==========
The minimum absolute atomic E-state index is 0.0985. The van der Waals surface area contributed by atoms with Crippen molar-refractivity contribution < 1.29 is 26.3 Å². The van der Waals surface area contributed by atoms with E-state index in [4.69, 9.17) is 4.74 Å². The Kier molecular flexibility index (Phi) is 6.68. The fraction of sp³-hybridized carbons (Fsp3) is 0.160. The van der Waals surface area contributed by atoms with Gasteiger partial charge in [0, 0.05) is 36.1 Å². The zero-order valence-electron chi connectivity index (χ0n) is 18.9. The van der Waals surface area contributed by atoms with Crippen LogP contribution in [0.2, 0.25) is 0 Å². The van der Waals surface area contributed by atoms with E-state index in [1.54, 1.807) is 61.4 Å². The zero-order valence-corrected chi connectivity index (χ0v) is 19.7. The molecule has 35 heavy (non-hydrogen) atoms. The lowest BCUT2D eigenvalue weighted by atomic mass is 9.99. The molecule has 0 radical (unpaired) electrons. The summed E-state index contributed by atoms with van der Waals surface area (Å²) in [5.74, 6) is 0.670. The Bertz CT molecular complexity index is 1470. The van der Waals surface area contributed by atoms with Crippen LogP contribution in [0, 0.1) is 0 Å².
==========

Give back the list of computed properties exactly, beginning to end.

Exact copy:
The minimum absolute atomic E-state index is 0.0985. The van der Waals surface area contributed by atoms with Crippen molar-refractivity contribution < 1.29 is 26.3 Å². The van der Waals surface area contributed by atoms with E-state index in [4.69, 9.17) is 4.74 Å². The Kier molecular flexibility index (Phi) is 6.68. The fraction of sp³-hybridized carbons (Fsp3) is 0.160. The van der Waals surface area contributed by atoms with Gasteiger partial charge in [0, 0.05) is 36.1 Å². The zero-order valence-electron chi connectivity index (χ0n) is 18.9. The van der Waals surface area contributed by atoms with Crippen LogP contribution in [0.2, 0.25) is 0 Å². The van der Waals surface area contributed by atoms with E-state index in [1.54, 1.807) is 61.4 Å². The zero-order valence-corrected chi connectivity index (χ0v) is 19.7. The molecule has 35 heavy (non-hydrogen) atoms. The lowest BCUT2D eigenvalue weighted by atomic mass is 9.99. The molecule has 0 radical (unpaired) electrons. The summed E-state index contributed by atoms with van der Waals surface area (Å²) in [5.74, 6) is 0.670. The Bertz CT molecular complexity index is 1470. The van der Waals surface area contributed by atoms with Crippen LogP contribution in [0, 0.1) is 0 Å².